- Grant Recipient
Legends & Lore®
- 328 WV-49, Matewan, WV 25678, USA
- 37.622667, -82.1687649
National Coal Heritage Area Authority
Local legend William Sidney “Sid” Hatfield was Police Chief of Matewan and one of the most popular figures of the West Virginia Mine Wars, a decades-long conflict between miners and coal operators. Hatfield was a leader for the miners during the Battle of Matewan, a shootout that followed a series of evictions carried out by detectives from the Baldwin-Felts Detective Agency.
He received his nickname, “Smilin’ Sid”, because of the gold caps on several of his upper teeth. He was a staunch supporter of the United Mine Workers of America and was instrumental in leading the mining community’s resistance to the Baldwin-Felts operatives.
The Battle of Matewan took place on May 19, 1920 between Baldwin-Felts Detective Agents against Hatfield and his deputies. After the battle, ten men lay dead on Mate Street: seven Baldwin-Felts Detective Agents, two union-armed miners, and Matewan’s very own Mayor Testerman. To miners, he was a legend and hero. The bullets from the shootout are still lodged in the building on Mate Street.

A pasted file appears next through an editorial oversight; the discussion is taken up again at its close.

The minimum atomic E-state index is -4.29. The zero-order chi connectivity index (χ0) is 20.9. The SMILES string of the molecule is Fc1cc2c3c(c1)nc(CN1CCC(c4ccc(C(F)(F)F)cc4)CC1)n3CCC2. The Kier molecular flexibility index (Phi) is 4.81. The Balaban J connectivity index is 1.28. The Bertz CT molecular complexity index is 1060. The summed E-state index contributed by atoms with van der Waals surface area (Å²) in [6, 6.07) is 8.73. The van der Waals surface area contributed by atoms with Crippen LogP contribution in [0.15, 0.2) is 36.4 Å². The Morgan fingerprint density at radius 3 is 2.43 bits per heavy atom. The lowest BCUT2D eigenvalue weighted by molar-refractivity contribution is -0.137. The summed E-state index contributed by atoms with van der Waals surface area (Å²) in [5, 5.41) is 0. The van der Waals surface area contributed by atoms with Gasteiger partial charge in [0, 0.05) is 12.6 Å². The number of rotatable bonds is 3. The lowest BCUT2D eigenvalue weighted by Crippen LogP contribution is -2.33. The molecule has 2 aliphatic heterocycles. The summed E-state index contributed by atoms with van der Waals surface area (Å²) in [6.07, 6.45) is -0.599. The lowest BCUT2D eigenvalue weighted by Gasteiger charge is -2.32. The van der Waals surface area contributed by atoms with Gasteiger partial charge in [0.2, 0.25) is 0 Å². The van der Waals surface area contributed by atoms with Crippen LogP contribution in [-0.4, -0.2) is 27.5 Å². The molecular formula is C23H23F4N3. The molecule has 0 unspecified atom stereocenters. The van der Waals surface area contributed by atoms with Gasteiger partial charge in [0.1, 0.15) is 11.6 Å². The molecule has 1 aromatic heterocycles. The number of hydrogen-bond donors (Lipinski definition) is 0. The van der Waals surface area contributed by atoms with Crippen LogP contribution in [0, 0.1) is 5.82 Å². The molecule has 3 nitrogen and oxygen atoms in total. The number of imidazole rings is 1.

The battle had given Hatfield a degree of celebrity. He appeared in a short film, “Smilin’ Sid,” for the United Mine Workers (UMWA), and was photographed with other UMWA activists, including Mary Harris “Mother” Jones.
Several Baldwin-Felts men shot Hatfield on August 1, 1921 on the McDowell County Courthouse steps. None of the Baldwin-Felts detectives were ever convicted of Hatfield’s assassination. There was an outpouring of grief for the fallen local heroes at the funeral, which was attended by at least 3,000 people.
To this day, the bullet marks from the assassins are visible on the sandstone stairs of the courthouse.